It concentrates on turning planning into action and then collecting results and comparing them with previous goals. This allows success or failure to be quantifiable, from which future directions or avoidances can be recommended.
Now: Marketers expect a media planner to be deeply involved in execution of the plan especially when it comes to digital media. As metrics have become more measurable, it has been slightly easier for brands to take "right" corrective steps. ROI comparison has become stringent as a result.
Media Planner as Creative Resource
Gone are the days when "creativity" in message delivery was an ad agency's responsibility. The lines are blurring and are blurring very rapidly. Today, the "how" part of execution gets equal or even more importance than "what" of a creative message to the audience. I have seen how media agencies have been able to influence a creative design and messaging. Digital media is forcing creative and media people to join hands and work more closely with the brand as against it used to be. Many agencies today, have their own in house creative team which is a clear sign of how quickly the responsibilities are overlapping.
Media Planner as Content Planner
Consumers' need of good content has always been there and will always be there. With increasing ways of consuming media, the need to provide appropriate content in relevant vehicles is an area where everyone is struggling right now. Media planners, today, are expected to play that role of content creator or content planner. Given the fact that media agencies are closer to content owners than anyone else in the entire ecosystem, they can play and are playing a very important role in sourcing the right content for the brands.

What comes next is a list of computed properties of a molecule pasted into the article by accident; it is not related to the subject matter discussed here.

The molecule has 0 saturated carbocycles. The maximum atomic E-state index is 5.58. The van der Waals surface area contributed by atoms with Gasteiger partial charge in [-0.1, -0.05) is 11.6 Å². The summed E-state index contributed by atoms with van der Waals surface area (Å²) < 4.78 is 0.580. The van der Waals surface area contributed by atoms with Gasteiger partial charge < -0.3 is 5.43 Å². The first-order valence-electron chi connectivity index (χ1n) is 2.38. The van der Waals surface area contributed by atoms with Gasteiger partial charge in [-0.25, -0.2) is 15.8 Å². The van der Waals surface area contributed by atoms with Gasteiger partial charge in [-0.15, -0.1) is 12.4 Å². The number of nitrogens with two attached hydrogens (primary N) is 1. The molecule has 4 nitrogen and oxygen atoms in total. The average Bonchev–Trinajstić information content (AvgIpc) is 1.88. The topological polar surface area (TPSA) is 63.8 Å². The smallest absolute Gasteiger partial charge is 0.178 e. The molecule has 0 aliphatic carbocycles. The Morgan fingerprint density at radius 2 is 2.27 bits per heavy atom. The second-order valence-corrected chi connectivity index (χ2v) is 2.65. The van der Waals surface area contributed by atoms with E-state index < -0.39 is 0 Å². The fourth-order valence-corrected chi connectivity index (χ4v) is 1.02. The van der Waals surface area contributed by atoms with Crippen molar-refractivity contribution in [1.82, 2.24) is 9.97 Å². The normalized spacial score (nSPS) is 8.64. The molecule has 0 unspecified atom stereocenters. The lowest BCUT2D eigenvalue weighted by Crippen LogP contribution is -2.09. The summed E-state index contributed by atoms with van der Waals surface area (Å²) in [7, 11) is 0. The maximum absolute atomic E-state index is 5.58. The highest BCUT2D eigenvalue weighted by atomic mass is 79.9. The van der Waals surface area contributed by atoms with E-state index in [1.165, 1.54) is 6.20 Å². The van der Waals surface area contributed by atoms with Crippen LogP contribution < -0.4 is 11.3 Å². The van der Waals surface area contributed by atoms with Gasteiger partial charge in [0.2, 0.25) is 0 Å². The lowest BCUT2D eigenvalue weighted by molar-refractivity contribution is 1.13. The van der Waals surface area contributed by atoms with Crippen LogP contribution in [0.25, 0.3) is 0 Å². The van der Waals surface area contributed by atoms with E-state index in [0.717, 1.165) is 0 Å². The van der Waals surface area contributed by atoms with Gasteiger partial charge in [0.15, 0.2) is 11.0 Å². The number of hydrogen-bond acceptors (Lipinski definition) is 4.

Media Planner as Analytics Hub
Today's media planner is more of a repository of rich consumer and market data and insights. These insights are not only about demographics which used to be the case a while ago. Today it's more about their lifestyle, how they behave across different media vehicles, which vehicle is the most efficient in reaching a particular type of target audience etc. With increasing availability of insights through digital media vehicles, it is getting important and unavoidable for media planners to play the role of analytics resource for the brand.
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RP Singh is a digital marketing specialist with over 12 years of new media experience working in India, China, and Southeast Asia. As the CEO of Sirez Group, RP looks after 4 companies under Sirez: Sirez Infosystems, MRP Digital, Apptology and Sample&Try. He has worked at leading media networks WPP and Starcom MediaVest Group including organizations such as GroupM, Starcom, Ogilvy, Trident Group, and Smile Interactive. RP has worked on brands like P&G, General Motors, Amex, Diageo, Qualcomm, Nokia, Lufthansa, Pepsico, Economist, British Airways, GSK, Tourism New Zealand, HSBC, Ford, Perfetti Van Melle, Akzo Nobel, Apollo Tyres, GE Money and Hero Honda among others. He believes digital is about the consumer, not technology. RP has trained over 600 marketers in digital marketing so far and also a member of advisory council for World Brand Congress. A lead trainer and mentor for afaqs Campus, an active blogger, and a visiting faculty at leading B Schools.